Review of “You Lost Me” – Chapter 1August 13, 2013
Overview of the Chapter: Kinnaman says at the beginning of the Chapter that he has two purposes: To define the dropout problem and To interpret the urgency of this problem. He begins this process by outlining his own credentials for attempting this study. At Barna Research group, they conduct over 30,000 interviews, seeking to answer many of the today’s most pressing questions. As he was doing this during the 2000’s, he focused on those who didn’t go to church. This resulted in the book “unChristian” which was published in 2012. Doing the research for that book, Kinnaman was amazed more at the answers given by Christians about the church than the unChristian. He concluded that many Christians of the Millennial generation see the church as too political, hypocritical and out of touch with reality. In this chapter, he draws three conclusions:
1. Modern teens are following Christ, but as soon as they leave home, they leave their churches behind as well.
2. There are different kinds of dropouts.
3. The problem for many of them is a discipleship problem. These teens were not discipled properly enough to stay involved in the church.
Kinnaman’s research finds that 4 out of 5 adults say they attended some kind of church instruction as a child or teen. Yet, when today’s teens reach the age group of 19-29, 59% of them stop attending church. This is true of both Catholics and Protestants. Not only do they stop attending church, but they doubt many of the things about Jesus: Whether he did miracles, whether he was God, whether he was raised from the dead, if he sinned etc. Their conclusion is that the majority of twenty-somethings are “Missing in Action” from the Faith. Not only do they doubt the church, but they also doubt God and even if there is a God.
They also identify a number of different types of dropouts.
1. Nomads: These are the ones who still believe strongly in God but struggle with the Church.
2. Prodigals: These ones have no involvement with Church and don’t want to have a relationship with God either.
3. Exiles: These ones still believe but are torn between the church and the culture they enjoy.
According to this chapter, the Prodigals are the least numerous. This underscores the biblical idea that we are to “train up a child in the way they should go and when they are old they won’t depart from it”.
Kinnaman also describes a group that doesn’t drop out. Those who stay with church (about 42%) may be more passionate than their seniors about their faith. They spend hours in worship, get involved in missions in a more “hands-on” way and volunteer in the church and the community.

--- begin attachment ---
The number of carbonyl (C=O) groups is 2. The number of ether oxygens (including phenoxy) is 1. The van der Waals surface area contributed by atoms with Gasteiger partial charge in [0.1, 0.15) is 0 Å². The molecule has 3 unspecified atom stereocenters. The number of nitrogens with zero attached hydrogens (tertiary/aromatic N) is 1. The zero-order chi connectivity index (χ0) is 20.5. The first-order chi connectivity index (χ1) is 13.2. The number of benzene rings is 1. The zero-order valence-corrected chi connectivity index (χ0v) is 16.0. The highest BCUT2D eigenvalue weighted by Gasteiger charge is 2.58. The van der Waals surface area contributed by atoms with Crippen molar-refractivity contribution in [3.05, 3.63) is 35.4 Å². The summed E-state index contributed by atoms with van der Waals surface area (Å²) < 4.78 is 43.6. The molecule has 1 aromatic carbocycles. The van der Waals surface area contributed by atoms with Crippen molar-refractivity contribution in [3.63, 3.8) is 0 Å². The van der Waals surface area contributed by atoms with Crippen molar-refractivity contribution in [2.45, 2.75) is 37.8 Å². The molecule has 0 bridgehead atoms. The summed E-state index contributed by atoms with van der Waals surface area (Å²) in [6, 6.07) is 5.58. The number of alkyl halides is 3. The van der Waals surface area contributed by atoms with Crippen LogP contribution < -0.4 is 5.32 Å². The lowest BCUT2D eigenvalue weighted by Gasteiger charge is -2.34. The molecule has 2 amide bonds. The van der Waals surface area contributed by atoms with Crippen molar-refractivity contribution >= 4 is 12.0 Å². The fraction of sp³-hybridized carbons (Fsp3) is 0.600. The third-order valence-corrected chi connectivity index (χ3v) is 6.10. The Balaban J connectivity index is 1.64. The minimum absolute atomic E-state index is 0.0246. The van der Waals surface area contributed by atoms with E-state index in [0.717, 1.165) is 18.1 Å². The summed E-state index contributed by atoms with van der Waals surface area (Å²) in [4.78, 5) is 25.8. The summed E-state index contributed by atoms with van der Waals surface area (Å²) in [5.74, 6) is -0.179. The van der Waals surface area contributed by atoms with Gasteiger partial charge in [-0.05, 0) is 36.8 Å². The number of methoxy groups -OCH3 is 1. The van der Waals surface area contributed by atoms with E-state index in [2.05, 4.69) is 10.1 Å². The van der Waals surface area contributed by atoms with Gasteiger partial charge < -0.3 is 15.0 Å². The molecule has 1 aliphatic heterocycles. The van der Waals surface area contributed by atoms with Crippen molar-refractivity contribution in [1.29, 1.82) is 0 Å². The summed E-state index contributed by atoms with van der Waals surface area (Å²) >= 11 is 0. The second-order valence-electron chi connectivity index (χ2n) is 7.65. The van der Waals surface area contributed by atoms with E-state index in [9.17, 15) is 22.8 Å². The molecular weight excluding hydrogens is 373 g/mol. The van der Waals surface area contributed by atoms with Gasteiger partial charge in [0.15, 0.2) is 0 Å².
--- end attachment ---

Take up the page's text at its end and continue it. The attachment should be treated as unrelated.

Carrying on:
He also points out the tremendous dichotomies existing within the average Millennial (which he also calls Mosaics). They want to do everything themselves, but they also want to be mentored. They want to call their own shots, but they also need help. They also are less inclined to full-time Christian ministry, desiring to serve God in other professions. But the church often does not prepare them to serve in those venues (at least according to Kinnaman). He also points out that they need to learn how to accept “wisdom”…as opposed to knowledge, which Millennials have huge access to because of the Internet.
The Value of this Chapter: Kinnaman is very careful not to lay blame on anyone or any institution in particular. As a researcher, he is careful not to over-interpret the data (or misinterpret it…but that comes later). He is very balanced in his viewpoint on what is happening. He warns the reader not to ignore this problem. There are those who would say “nothing to see here; move along” as if the dropouts are always here and they always return. Kinnaman says that is not happening. One reason for this is the relative later age at which people are marrying. The older one marries, the less one thinks about what they’re going to teach their children about faith. Millennials do not think about what they’re going to teach their children, because they don’t have any. On the other side of the ledger, he sees people who make too much of these findings, who say “Christianity will be gone in one generation”. That too he rejects. This chapter is good for defining the problem.
My Criticism of the Chapter: Though this will come out even more later, he tends to use representative examples that are two-dimensional. The young people he uses as focal points are not as typical as Kinnaman likes to suggest. In philosophical terms, they are straw men. For instance, he mentions several of the kids who struggled to fit into their youth groups and then decided when they had a choice to jettison church. Notice that we don’t paint education with that brush. Kids always have trouble fitting into school, yet we don’t see that as the school’s problem. It is an endemic problem of that age group. Throughout this book, Kinnaman tells stories about teens that seem dramatic and not representative of the Millennials I know. I wish he had used more down-to-earth examples more.
My Personal Takeaway from this chapter: It helped me to see the different types of dropouts so I can identify them as I talk with Millennials.